more must-have tools

Marian Parsonswoodworking

Any time you see this logo on a post…

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…it means that the post is written by Jeff and it’s about the behind-the-scenes stuff that happens in our workshop.  We’re talking tools, setting up a workshop, furniture repair, designing & building built-ins and freestanding furniture and all of the other crazy things I ask Jeff to do for me.  I hope you’ll enjoy hearing from my other half on occasion.  He’s been talking tools lately, but I know he has some great tutorial ideas brewing.  In this post, he’s rounding out the top seven most useful tools…

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I thought I’d continue discussing my most indispensable tools by offering numbers four through seven. After recently posting my top three, I felt more needed to be said about some other tools that have been enormously helpful in completing projects.

Because I’m such a swell guy, here is a brief recap of the top three. Keep in mind that drills don’t count.

1. Compound Sliding Miter Saw. So versatile and functional. I wouldn’t say it’s my “favorite” tool, but since I use it on just about every project I do, it has to be numero uno on the “most indispensable” list.
2. Clamps. Perhaps it sounds like a boring pick for the top three, but there it is. Two words: extra hands. Anyone who fixes up old furniture smells what I’m cookin’.
3. Table Saw. Centerpiece of most woodworking shops. Rips, crosscuts, dadoes; it can be used for so much. With a well constructed crosscut/miter sled (a future video tutorial, perhaps?), you can do even more with it. Truly an indispensable tool for me.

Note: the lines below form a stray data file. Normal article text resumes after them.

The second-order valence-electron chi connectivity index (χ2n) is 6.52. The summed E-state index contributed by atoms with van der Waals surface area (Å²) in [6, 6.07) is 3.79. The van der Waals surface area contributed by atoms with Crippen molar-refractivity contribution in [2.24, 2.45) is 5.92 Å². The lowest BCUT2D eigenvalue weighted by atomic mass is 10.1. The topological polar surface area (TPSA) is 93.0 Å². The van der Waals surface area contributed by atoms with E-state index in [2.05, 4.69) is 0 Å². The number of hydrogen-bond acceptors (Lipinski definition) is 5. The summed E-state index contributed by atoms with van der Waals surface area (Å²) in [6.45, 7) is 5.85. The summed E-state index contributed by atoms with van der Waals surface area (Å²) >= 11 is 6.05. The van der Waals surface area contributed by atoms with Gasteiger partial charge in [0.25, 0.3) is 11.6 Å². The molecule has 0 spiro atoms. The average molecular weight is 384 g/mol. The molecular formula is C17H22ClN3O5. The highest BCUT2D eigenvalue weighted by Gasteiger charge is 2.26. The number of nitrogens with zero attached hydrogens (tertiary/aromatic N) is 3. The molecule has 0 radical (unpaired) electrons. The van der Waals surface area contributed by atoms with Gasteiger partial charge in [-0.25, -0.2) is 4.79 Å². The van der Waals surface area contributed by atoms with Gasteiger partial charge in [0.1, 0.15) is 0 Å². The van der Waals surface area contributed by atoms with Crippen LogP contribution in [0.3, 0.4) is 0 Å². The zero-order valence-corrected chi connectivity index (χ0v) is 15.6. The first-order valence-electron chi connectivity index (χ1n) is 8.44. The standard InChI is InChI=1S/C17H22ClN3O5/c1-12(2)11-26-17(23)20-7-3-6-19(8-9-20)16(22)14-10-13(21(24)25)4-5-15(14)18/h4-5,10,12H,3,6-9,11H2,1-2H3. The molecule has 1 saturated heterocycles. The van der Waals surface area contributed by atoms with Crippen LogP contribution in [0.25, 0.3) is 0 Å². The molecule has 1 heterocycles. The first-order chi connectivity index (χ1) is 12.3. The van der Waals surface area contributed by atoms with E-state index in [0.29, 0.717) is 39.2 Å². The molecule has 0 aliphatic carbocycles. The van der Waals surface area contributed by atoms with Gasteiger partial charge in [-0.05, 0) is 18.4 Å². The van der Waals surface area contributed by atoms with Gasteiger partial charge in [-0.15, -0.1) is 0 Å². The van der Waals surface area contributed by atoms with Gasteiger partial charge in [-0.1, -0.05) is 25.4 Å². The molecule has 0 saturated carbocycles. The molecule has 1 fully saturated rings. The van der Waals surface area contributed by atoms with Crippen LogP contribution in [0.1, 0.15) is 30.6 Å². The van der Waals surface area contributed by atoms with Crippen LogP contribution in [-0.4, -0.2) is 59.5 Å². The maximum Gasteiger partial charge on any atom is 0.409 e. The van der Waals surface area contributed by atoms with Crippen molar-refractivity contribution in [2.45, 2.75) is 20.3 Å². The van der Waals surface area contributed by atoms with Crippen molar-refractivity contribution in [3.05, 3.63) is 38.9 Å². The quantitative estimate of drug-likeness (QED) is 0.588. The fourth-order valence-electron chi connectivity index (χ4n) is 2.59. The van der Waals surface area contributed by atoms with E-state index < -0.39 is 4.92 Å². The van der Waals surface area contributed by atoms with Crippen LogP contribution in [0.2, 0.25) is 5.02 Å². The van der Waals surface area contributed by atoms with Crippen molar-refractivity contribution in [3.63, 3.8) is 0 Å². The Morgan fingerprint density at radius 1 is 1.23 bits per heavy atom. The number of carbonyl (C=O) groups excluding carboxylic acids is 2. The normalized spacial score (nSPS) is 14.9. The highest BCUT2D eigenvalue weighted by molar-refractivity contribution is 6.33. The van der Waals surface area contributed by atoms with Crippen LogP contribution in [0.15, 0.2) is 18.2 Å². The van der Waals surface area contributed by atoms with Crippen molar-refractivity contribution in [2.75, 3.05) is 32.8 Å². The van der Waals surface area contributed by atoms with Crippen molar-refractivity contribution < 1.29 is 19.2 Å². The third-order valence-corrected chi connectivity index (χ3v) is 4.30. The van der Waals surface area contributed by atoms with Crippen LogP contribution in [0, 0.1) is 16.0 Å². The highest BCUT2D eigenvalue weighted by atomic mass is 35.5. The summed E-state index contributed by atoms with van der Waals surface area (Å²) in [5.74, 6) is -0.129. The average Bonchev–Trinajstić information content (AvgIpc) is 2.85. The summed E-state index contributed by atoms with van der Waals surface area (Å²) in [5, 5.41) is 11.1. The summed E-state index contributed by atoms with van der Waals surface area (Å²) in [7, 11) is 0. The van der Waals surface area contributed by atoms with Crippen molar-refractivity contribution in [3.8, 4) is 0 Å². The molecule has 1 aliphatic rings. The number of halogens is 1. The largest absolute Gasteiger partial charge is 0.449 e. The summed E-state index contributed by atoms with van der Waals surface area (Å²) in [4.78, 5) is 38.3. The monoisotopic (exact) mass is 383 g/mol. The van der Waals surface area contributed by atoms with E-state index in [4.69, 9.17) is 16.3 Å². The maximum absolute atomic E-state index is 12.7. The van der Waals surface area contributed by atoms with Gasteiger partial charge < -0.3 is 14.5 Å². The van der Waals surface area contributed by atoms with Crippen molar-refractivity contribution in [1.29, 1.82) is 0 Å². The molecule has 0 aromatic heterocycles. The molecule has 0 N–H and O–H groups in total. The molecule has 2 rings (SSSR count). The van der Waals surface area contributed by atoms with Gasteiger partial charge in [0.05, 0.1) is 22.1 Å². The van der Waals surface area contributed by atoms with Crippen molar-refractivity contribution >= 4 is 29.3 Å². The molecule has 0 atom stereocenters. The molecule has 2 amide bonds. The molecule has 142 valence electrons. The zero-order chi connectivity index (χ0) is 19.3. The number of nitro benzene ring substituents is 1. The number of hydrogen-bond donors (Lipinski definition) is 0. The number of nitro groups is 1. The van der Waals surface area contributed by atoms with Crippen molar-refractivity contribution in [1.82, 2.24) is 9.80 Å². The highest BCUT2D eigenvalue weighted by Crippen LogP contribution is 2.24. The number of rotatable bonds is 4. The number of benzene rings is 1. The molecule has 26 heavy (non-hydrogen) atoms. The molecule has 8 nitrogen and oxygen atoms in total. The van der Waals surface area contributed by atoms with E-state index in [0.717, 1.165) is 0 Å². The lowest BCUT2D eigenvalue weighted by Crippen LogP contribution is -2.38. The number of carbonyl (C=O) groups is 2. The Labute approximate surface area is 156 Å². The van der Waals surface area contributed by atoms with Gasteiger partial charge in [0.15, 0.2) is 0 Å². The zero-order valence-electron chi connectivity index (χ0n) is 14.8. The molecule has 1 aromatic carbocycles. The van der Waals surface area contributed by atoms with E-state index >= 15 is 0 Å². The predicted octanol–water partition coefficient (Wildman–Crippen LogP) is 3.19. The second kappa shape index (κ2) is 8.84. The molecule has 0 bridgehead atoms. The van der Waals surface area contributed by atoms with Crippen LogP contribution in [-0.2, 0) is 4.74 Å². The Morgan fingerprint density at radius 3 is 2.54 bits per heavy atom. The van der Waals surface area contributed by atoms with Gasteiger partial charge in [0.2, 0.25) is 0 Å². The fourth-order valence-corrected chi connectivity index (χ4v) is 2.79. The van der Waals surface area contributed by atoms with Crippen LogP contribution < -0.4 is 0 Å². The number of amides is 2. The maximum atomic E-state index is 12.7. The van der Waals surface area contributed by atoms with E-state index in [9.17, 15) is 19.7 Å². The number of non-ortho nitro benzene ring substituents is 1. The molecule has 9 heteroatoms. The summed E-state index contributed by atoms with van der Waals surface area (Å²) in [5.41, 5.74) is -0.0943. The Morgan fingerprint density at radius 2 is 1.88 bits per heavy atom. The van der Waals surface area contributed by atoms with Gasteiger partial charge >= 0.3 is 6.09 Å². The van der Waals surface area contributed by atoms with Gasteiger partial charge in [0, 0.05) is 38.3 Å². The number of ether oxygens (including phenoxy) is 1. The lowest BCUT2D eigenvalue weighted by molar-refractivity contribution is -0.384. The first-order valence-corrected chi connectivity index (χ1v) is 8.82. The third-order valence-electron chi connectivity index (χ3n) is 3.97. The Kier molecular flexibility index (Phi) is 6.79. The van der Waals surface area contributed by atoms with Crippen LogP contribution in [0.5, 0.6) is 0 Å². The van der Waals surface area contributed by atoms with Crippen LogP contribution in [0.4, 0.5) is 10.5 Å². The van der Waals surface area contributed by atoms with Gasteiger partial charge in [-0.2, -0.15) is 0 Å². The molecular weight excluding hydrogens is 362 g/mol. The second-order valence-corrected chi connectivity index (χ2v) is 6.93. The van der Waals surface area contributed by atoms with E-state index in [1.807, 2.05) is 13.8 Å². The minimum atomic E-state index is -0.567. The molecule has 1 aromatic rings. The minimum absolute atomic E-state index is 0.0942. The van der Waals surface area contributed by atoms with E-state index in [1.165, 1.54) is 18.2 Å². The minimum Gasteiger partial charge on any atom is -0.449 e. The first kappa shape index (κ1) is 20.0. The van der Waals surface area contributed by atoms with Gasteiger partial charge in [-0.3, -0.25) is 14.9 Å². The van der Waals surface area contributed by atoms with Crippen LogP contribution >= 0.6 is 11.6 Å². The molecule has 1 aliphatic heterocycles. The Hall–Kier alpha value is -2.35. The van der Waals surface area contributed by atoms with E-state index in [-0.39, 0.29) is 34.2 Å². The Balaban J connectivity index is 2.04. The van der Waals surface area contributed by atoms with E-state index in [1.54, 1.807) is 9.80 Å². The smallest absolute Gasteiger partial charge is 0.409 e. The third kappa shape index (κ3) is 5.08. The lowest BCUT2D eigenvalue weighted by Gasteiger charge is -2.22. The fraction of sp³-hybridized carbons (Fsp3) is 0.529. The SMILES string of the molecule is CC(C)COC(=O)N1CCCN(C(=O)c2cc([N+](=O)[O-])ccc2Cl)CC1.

So that’s where we left off. Here are numbers four through seven.

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4. Nailers. I tacked an “s” on the end because I generally use two types of nailers. The first is a pneumatic (air) nailer that hooks up to an air compressor. Mine is an 18 gauge brad nailer that hooks up to a small compressor that I got on sale at Lowe’s a long time ago. Mine is a Porter Cable, but there are many good ones out there. I’ll probably look to upgrade when I move into a new shop space. 18 gauge brads are small pin-like nails and run anywhere from 5/8” to 2” long. I use the brad nailer whenever I’m working on more delicate projects such as drawer repairs or attaching a face frame to a cabinet. The brad nailer leaves a much smaller hole than the larger nailers, which makes for easier filling…

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My other nailer, which I use for so many different applications, is a finishing nailer. Mine is a DeWalt 18V cordless electric model and it shoots 16 gauge nails which are larger and stronger than brads. I love this tool! If I was doing a list of top three tools I would hate to part with, this one would definitely be on it. If you have one then you know whereof I speak—this thing is so useful. One of my favorite ways to use it is to pop a nail into a piece of wood to hold it in place and then I come back later and drive the screws—in this way it’s like having an extra person to help you hold something. The uses of this tool are too numerous to list, but it is incredibly convenient and time saving when doing any kind of trim work or finishing (like the planked ceiling in our bedroom or the wainscoting in the family room.) One thing it is not, however, is cheap. Plan on dropping around $300 on a new one. But if you can swing it, then it is, in my humble opinion, money well spent.